Kenya’s Mombasa-Nairobi Standard Gauge Railway (SGR) is expected to deliver green growth for the East African nation.
The 480-km railway cuts the journey from Kenya’s capital to the Mombasa Port, the biggest port in East Africa, from 12 hours to just over four hours. While the railway brings about the much-awaited convenience and efficiency, it also succeeds in accommodating the wildlife movement needs, thus causing minimal interference to the animals.
Prior to the new 3.8 billion U.S. dollars SGR, which is the biggest infrastructure project for Kenya since its independence in 1963, people relied on the two-lane highway (A109) and the century-old meter-gauge railway for road transportation. Neither of the two has been efficient enough to meet the demands of Kenya’s rising economy.
The SGR line has a designed speed of 80km/h for freight trains and 120km/h for passenger trains. One freight train, which can haul a record 200 containers, can get about 100 trucks off the road.
Atanas Maina, managing director of Kenya Railways Corporation, said SGR trains will ferry between 40 and 50 percent of port-bound cargo, reducing road damage, accidents and pollution.
“The launch of the energy-efficient SGR will also give a leg up to Kenya’s tourism industry, a key pillar of the economy, as the line will link the beach and the country’s world-famous safari tourism,” he said.
Being one of the flagship projects of Kenya’s Vision 2030 that aims to turn Kenya into a newly-industrialized, middle-income country providing high-quality life to all its citizens, the SGR is set to play an important role in the east African country’s transformation.
Professor Macharia Munene, a Nairobi-based diplomacy scholar, said that the railway will promote regional integration and economic progress in an unprecedented way.
“The SGR unites various people in more ways than transport for goods and services,” Munene said, adding that the railway dovetails with Kenya’s ambition to become a regional transport and manufacturing hub.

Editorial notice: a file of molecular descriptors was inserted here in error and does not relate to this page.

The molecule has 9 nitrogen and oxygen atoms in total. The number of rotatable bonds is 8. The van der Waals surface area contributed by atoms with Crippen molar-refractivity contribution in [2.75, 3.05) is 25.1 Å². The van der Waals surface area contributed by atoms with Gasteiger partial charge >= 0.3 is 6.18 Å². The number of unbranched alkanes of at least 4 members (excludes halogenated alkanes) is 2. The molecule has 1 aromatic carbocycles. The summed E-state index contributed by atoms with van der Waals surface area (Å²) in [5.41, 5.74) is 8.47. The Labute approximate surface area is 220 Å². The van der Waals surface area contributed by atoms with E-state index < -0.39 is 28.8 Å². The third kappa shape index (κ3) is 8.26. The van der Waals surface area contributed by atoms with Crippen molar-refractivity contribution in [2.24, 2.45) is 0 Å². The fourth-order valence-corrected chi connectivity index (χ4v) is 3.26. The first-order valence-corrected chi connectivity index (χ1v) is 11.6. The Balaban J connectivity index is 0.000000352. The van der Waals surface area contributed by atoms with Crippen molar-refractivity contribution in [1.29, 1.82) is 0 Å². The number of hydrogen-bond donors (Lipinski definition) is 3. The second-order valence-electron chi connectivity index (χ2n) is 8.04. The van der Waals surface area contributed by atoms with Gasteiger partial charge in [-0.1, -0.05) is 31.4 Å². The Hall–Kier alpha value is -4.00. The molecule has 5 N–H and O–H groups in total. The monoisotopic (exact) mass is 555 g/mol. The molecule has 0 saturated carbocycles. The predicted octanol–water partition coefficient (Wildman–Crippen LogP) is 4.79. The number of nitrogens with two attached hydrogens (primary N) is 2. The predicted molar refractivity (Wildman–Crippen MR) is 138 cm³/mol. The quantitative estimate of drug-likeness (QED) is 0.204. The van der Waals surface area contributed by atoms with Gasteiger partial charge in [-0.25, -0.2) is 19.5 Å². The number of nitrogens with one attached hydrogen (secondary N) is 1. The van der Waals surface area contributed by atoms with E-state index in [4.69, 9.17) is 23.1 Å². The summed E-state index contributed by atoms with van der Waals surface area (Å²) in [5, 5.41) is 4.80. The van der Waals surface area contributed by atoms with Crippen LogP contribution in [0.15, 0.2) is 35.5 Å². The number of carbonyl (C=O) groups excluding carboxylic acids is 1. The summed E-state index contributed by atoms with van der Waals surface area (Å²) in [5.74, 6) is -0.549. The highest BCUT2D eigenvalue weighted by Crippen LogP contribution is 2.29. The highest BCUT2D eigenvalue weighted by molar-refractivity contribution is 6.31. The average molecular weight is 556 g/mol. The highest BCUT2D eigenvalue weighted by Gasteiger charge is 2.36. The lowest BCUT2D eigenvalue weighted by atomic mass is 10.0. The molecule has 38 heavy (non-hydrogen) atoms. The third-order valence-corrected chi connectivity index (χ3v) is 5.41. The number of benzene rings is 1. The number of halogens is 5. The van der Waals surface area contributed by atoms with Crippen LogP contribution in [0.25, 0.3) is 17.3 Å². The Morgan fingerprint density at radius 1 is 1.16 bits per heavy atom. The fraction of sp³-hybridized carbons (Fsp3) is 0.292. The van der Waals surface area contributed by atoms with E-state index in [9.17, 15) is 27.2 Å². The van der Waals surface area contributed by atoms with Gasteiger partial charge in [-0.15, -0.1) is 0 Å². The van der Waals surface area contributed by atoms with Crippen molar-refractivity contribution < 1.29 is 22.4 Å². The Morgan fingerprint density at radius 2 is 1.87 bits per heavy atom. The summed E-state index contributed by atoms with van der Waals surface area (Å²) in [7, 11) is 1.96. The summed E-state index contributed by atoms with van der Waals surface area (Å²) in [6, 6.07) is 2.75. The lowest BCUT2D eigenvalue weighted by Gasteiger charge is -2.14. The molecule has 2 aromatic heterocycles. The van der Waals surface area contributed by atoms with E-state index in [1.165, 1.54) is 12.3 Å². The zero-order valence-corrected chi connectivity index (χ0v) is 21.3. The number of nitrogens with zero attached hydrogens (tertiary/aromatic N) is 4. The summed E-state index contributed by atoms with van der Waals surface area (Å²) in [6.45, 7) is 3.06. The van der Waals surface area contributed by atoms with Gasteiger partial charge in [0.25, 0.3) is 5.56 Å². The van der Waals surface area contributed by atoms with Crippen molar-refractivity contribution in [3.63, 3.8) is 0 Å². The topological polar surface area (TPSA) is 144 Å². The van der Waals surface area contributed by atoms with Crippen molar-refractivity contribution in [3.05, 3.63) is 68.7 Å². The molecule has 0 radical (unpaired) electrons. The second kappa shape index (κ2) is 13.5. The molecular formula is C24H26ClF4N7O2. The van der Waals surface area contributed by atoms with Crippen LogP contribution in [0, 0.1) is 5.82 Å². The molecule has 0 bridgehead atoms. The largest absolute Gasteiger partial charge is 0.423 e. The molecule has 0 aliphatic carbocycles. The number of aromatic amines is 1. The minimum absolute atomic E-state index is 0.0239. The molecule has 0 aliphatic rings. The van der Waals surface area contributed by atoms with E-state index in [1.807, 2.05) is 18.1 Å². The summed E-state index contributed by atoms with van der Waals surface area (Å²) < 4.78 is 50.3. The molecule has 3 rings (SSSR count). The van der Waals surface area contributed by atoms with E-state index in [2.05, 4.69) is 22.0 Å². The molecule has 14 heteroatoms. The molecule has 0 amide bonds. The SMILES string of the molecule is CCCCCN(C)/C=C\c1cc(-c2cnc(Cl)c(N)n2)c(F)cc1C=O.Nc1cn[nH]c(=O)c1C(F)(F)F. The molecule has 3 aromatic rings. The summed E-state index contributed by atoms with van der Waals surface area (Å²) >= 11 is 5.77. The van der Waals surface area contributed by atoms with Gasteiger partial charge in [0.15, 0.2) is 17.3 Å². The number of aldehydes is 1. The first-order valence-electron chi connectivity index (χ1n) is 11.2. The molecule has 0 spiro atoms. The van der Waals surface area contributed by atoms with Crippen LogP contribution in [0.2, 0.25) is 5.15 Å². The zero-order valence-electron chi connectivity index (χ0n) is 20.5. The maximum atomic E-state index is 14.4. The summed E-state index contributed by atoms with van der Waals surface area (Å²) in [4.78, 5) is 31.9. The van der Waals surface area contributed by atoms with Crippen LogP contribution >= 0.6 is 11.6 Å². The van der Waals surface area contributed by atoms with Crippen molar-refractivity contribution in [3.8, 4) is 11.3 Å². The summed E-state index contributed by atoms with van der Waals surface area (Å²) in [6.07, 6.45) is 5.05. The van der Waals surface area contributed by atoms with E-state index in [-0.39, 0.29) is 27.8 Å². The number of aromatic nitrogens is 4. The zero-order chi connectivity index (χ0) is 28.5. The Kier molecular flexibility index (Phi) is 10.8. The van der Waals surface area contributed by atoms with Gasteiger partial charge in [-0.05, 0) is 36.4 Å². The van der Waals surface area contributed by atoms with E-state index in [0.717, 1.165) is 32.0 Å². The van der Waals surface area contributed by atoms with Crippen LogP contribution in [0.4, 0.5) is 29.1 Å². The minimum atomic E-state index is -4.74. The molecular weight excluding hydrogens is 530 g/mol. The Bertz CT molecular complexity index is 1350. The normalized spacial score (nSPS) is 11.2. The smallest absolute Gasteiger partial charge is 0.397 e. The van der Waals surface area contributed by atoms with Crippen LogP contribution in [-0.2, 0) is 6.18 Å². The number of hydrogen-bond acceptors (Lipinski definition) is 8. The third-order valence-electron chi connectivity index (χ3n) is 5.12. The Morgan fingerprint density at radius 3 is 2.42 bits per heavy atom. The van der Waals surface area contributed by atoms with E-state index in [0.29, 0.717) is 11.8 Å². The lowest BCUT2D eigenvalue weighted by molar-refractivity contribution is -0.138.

The modern railway line has not diluted the pristine allure of the Tsavo National Park which it bisects as the old meter gauge railway and A 109 did, contrary to fears voiced by some skeptics.
Along the track, 14 wildlife-crossing structures, including six giant ones in the form of underpasses measuring over 6.5 meters in height, have been installed at short intervals to enable the easy movement of animals as tall as adult giraffes.
“We continuously adhere to the highest standards of environmental and wildlife protection, energy conservation and emission reduction. We do this because it is the right thing to do and based on our values,” Steven Zhao, CRBC’s external and cooperation manager said.
Margaret Mwakima, Principal Secretary of State Department of Natural Resources, said a survey done early this year found out that the animals are walking along to the new routes with ease as some rests below the bridge.
“The way the elephants are behaving today indicate they are at home and that the new pathways do not interfere with them at all“.
The Mombasa-Nairobi SGR is only the beginning of what will eventually become a 2,700-km East Africa corridor, connecting Kenya, Uganda, Rwanda, South Sudan and other East African countries.
In the past few years, a number of Chinese-built railways have appeared on the horizon of the whole African continent.
In October last year, Africa’s first transnational electrified railway, Ethiopia-Djibouti railway opened. The 752.7-km railway will boost Ethiopia’s landlocked economy through the transport of cargo from the Port of Djibouti. The Djibouti port handles over 90 percent of Ethiopia’s rapidly growing imports. The railway will cut the transportation time from one week to 10 hours only.